Indianapolis Motor Speedway’s history of ownership

Indianapolis 500

INDIANAPOLIS (WISH) — Emotions ran high Monday morning as Hulman and Co. announced the sale of the Indianapolis Motor Speedway to racing team owner Roger Penske.

Many people reflected on the Hulman-George era at the track on Monday. While excitement surrounds the future of IMS, Penske recognized the work of others to make the track what it is today.

What is now known as the Indianapolis Motor Speedway was built as a testing facility for the local growing automobile industry.

Carl G. Fisher and his partners James Allison, Arthur Newby and Frank Wheeler purchased land for the track in 1908, and construction begin in the spring of 1909.

It opened in June of that year with a hot air balloon race organized by Fisher.

The first race on the track was of motorcycles that same year. At that time, the founders had no idea what the “motor parkway” would become.

“The history goes back to: The same people that founded this facility are founders of our community, and so that history is really strongly tied in and we are going to see that continue I think,” said Jacob Blasdel, town manager of Speedway.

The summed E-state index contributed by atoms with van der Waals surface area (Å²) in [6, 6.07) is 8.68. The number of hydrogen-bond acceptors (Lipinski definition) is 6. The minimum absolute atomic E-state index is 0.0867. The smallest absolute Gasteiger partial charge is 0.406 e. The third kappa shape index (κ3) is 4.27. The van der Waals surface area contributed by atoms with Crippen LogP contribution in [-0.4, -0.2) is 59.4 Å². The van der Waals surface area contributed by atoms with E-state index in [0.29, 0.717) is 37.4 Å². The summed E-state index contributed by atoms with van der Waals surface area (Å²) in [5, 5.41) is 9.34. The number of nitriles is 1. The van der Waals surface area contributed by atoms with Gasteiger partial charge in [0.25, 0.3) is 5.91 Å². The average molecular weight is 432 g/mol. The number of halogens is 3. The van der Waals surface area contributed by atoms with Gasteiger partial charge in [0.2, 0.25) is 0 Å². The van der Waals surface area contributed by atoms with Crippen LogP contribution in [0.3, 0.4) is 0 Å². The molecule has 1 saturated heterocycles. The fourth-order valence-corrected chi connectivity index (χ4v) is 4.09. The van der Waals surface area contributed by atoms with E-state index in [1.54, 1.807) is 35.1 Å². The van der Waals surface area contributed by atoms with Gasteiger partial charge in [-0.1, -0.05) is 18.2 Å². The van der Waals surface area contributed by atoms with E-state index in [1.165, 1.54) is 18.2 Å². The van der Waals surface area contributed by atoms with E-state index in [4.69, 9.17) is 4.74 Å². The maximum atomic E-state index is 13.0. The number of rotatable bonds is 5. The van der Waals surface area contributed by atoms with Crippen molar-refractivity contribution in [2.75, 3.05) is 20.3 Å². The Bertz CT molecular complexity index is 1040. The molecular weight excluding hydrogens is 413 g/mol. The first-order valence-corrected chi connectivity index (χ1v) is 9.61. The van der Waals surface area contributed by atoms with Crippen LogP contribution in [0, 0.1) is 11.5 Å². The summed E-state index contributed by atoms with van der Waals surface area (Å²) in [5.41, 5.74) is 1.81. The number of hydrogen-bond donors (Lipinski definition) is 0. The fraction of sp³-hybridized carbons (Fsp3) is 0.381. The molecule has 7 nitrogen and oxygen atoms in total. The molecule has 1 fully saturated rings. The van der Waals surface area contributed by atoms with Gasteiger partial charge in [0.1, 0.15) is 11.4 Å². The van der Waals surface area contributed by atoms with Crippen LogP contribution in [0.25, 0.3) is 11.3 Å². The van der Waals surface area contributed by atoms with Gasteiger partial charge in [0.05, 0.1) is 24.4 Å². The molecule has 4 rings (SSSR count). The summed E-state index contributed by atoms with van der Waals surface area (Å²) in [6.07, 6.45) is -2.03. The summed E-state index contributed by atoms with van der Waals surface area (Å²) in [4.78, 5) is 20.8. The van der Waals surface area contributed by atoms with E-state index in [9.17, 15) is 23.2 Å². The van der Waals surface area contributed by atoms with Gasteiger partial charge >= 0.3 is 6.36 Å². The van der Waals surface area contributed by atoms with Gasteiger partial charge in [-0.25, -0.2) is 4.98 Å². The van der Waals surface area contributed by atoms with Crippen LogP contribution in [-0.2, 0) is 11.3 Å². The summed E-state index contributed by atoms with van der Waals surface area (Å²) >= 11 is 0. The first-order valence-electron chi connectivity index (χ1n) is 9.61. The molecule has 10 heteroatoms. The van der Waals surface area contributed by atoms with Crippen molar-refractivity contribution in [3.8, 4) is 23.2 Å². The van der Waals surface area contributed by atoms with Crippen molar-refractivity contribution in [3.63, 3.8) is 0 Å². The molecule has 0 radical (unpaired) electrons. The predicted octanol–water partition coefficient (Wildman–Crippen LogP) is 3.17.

In 1927, Eddie Rickenbacker purchased IMS for $750,000, but the speedway would fall on hard times during WWII, closing in 1942.

Then Tony Hulman entered the picture.

“You look at how it started after World War II, I mean, Tony Hulman saved, basically, the motor speedway. It was struggling after not running during WWII,” Blasdel said.

In 1945, the Hulman family purchased IMS for $750,000, starting the longest period of ownership in the track’s history.

“The Hulman family has been great partners to the town of Speedway,” Blasdel said.

Hulman and Co. has been around for nearly 170 years. In the company’s time, it has worn many hats.

“We have been distillers, we have been brewers, we have been grocers, we have been produce, canned goods, just about everything,” said Tony George, Hulman and Co.

After 75 years of ownership, the deal was bittersweet for the family.

“Nancy and I, anyway, we came home from the hospital to a home just right down the street here, so we have literally grown up around it. Our kids and grandkids have done the same,” George said.

A track originally built to test cars has become home to many different styles of racing and created a culture to accompany it.

“The town has changed so much over the years and this facility has changed so much over those years for the positive,” Blasdel.

Roger Penske will be the fourth owner to have stewardship of the track in its 110-year history.

More coverage of the sale of IMS, IndyCar

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